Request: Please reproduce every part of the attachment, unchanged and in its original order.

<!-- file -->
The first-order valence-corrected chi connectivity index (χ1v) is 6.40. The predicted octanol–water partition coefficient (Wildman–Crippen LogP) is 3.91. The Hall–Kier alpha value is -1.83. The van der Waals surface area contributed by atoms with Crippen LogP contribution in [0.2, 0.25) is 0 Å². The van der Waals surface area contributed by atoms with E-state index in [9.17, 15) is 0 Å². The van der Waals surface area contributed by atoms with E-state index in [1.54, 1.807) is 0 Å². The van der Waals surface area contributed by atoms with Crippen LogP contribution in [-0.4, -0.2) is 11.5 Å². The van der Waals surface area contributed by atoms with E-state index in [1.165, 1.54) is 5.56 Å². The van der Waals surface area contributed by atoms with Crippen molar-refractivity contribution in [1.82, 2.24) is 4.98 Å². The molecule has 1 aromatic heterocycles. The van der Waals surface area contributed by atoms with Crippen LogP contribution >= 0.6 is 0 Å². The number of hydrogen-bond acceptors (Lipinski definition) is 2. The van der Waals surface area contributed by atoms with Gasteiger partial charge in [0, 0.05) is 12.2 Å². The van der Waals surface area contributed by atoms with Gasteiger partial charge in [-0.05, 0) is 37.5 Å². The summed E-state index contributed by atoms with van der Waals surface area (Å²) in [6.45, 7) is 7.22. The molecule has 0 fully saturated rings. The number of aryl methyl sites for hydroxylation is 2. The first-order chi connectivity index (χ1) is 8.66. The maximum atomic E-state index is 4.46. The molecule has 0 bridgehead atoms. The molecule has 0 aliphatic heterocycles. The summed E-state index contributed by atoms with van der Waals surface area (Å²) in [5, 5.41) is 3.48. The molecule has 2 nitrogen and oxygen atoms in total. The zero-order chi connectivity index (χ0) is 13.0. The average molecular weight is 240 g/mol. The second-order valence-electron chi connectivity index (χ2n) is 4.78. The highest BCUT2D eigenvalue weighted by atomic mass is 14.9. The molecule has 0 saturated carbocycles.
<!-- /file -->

The first-order valence-corrected chi connectivity index (χ1v) is 6.40. The predicted octanol–water partition coefficient (Wildman–Crippen LogP) is 3.91. The Hall–Kier alpha value is -1.83. The van der Waals surface area contributed by atoms with Crippen LogP contribution in [0.2, 0.25) is 0 Å². The van der Waals surface area contributed by atoms with E-state index in [9.17, 15) is 0 Å². The van der Waals surface area contributed by atoms with E-state index in [1.54, 1.807) is 0 Å². The van der Waals surface area contributed by atoms with Crippen LogP contribution in [-0.4, -0.2) is 11.5 Å². The van der Waals surface area contributed by atoms with E-state index in [1.165, 1.54) is 5.56 Å². The van der Waals surface area contributed by atoms with Crippen molar-refractivity contribution in [1.82, 2.24) is 4.98 Å². The molecule has 1 aromatic heterocycles. The van der Waals surface area contributed by atoms with Crippen LogP contribution >= 0.6 is 0 Å². The number of hydrogen-bond acceptors (Lipinski definition) is 2. The van der Waals surface area contributed by atoms with Gasteiger partial charge in [0, 0.05) is 12.2 Å². The van der Waals surface area contributed by atoms with Gasteiger partial charge in [-0.05, 0) is 37.5 Å². The summed E-state index contributed by atoms with van der Waals surface area (Å²) in [6.45, 7) is 7.22. The molecule has 0 fully saturated rings. The number of aryl methyl sites for hydroxylation is 2. The first-order chi connectivity index (χ1) is 8.66. The maximum atomic E-state index is 4.46. The molecule has 0 bridgehead atoms. The molecule has 0 aliphatic heterocycles. The summed E-state index contributed by atoms with van der Waals surface area (Å²) in [5, 5.41) is 3.48. The molecule has 2 nitrogen and oxygen atoms in total. The zero-order chi connectivity index (χ0) is 13.0. The average molecular weight is 240 g/mol. The second-order valence-electron chi connectivity index (χ2n) is 4.78. The highest BCUT2D eigenvalue weighted by atomic mass is 14.9. The molecule has 0 saturated carbocycles.